We shouldn’t politicize gun violence and gun deaths. That’s what we’re told again and again by those who don’t want conversations about firearms control to go anywhere. Guess what. It’s already politicized, and it wasn’t those of us on the side of commonsense measures who made it so. But here in the hard truth: Republicans lack the courage and integrity necessary to stand up to the NRA and say, “Enough!” And Democrats lack the courage and integrity necessary to do what it would take to overcome Republican resistance to firearms restrictions. The cowardice and incompetence of our leaders on both sides dooms us to ever more bloodshed and fear.

But, hey, at least we all got to watch Johnny Depp and Amanda Heard air their dirty laundry in a public courtroom.

I should be energized today. I had a great weekend. I spent time with fellow professionals, engaged in fun, informative conversations about craft, about the business of writing, about my own projects. And instead, I feel weary, fed up, ashamed of and embarrassed for my country.

That’s really all I’ve got.

Have a good week. Stay safe.

Monday Musings: Being a Dad in the NRA’s America

This past week, I moved my younger daughter and her boyfriend out to Colorado — the Denver area — where they will be beginning a new chapter in their lives. They have jobs lined up, a very nice apartment with a gorgeous view of the Rockies, and big plans for what their future together might hold. (People ask me how I feel about them living together. Nancy and I lived together for nearly two years before we married, so even if I minded, I wouldn’t have a leg to stand on . . .)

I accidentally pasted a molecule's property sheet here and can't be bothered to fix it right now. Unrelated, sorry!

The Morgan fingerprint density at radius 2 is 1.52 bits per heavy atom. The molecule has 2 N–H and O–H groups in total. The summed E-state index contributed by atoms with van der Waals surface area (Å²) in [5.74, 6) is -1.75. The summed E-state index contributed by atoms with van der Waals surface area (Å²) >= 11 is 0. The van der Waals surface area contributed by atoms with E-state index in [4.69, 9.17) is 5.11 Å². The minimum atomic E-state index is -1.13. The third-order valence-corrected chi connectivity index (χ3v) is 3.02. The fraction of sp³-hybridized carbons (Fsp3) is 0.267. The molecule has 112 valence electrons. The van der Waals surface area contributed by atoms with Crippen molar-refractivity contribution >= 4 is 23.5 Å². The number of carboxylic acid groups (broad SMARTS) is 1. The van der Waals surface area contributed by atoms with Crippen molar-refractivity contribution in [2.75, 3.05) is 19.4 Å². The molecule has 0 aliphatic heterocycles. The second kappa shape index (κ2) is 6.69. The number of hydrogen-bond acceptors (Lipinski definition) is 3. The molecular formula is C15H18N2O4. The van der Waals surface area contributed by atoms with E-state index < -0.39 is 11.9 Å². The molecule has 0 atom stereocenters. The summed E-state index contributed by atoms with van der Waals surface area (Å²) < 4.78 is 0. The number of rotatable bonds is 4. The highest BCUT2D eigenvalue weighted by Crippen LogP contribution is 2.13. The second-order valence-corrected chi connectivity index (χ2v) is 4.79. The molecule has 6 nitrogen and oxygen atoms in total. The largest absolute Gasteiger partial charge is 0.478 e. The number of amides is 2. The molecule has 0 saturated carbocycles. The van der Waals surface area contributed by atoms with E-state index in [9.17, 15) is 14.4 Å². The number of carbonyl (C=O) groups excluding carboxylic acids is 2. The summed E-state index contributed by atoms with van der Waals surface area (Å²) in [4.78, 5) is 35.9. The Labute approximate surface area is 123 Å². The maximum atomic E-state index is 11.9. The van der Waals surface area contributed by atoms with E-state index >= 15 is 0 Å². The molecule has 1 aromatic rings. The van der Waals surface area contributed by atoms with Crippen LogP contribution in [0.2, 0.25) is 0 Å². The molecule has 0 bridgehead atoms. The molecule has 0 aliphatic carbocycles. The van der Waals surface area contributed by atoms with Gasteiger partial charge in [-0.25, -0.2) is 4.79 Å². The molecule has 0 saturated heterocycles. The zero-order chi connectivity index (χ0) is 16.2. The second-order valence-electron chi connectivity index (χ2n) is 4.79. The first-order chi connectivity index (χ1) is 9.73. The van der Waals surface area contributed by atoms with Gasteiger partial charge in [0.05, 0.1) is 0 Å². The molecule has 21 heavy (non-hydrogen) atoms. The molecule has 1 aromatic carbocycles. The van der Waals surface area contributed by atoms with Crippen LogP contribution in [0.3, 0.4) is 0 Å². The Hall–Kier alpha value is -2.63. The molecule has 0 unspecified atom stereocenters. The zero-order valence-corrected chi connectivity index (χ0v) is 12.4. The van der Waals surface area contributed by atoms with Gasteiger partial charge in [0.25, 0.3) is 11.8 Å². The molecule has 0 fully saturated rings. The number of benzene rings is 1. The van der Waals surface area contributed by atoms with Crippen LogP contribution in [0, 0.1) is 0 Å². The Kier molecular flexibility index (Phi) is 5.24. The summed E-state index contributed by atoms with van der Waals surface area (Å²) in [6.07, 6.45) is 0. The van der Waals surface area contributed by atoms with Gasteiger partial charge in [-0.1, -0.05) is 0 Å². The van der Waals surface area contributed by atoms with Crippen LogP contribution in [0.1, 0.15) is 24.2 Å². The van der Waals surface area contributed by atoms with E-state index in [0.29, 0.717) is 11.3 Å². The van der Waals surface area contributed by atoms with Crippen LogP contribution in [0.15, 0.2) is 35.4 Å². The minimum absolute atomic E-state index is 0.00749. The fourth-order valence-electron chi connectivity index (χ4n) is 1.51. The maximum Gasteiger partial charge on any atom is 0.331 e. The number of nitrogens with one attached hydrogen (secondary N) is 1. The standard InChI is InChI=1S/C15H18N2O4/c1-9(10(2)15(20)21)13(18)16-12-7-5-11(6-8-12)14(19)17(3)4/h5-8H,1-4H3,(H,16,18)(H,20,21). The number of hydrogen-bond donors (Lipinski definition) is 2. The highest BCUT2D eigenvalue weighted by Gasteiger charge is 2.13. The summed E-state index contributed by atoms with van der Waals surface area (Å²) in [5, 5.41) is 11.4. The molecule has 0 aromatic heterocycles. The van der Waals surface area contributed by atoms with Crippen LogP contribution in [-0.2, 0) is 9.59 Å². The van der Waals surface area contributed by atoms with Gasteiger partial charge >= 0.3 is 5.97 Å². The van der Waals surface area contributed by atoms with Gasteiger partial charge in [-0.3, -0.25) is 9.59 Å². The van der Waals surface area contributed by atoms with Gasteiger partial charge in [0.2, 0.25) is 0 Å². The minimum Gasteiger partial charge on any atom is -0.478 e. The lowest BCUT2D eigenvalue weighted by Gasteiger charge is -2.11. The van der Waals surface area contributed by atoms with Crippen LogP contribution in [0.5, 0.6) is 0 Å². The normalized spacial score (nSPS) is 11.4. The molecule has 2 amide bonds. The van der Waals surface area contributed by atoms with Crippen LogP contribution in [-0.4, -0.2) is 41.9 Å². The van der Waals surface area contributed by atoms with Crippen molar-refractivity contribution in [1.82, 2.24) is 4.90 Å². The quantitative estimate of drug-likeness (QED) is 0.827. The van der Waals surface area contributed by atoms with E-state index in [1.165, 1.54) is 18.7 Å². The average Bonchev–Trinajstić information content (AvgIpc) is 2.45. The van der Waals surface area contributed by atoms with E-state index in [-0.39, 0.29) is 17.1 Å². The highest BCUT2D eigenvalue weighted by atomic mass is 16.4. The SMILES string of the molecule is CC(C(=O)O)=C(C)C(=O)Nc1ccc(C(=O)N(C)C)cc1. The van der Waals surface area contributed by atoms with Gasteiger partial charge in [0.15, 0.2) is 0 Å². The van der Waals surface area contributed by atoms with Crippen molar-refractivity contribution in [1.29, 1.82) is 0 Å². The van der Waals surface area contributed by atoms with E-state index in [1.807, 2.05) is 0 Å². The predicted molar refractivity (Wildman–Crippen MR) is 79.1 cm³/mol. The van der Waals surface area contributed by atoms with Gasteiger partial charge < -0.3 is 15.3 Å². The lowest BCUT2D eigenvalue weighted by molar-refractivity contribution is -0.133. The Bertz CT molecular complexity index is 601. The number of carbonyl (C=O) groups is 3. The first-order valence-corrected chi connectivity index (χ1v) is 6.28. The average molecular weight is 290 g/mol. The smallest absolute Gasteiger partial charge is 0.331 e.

It was a very Dad week for me. My younger kid and her beau wanted to drive in the moving truck together, with him doing most of the driving and her navigating, keeping him focused and awake, etc., etc. One of their cars was on the truck trailer. The other . . . well, the other I drove. 1250 miles in two and half days. And then we moved all their stuff into their third floor apartment (no elevator).

That’s what dads do. It’s the sort of thing my dad might have done for me. I thought of him a lot this week, as I dispensed the sort of advice he would have given my siblings and me, and did my best to be the calming, reasonable voice when things grew fraught, as they often do with moves of this magnitude. As I say, very Dad.

I am kind of exhausted from all the driving and from carrying stuff up all those freaking stairs, but I am so glad I did it. I loved being there to help, to see their new place and the wonderful neighborhood around it, to give all that advice, and to buy them a nice dinner when the difficult work was finished. I wouldn’t trade this past week for anything, even though while in the middle of it I wouldn’t have said it was fun. Because dads are supposed to help our grown kids begin their adult lives. We’re supposed to do that sort of hard work. I was lucky to have the opportunity.

As we all know — painfully, tragically, sickeningly — too many dads in Uvalde, Texas (this time), had a very different week.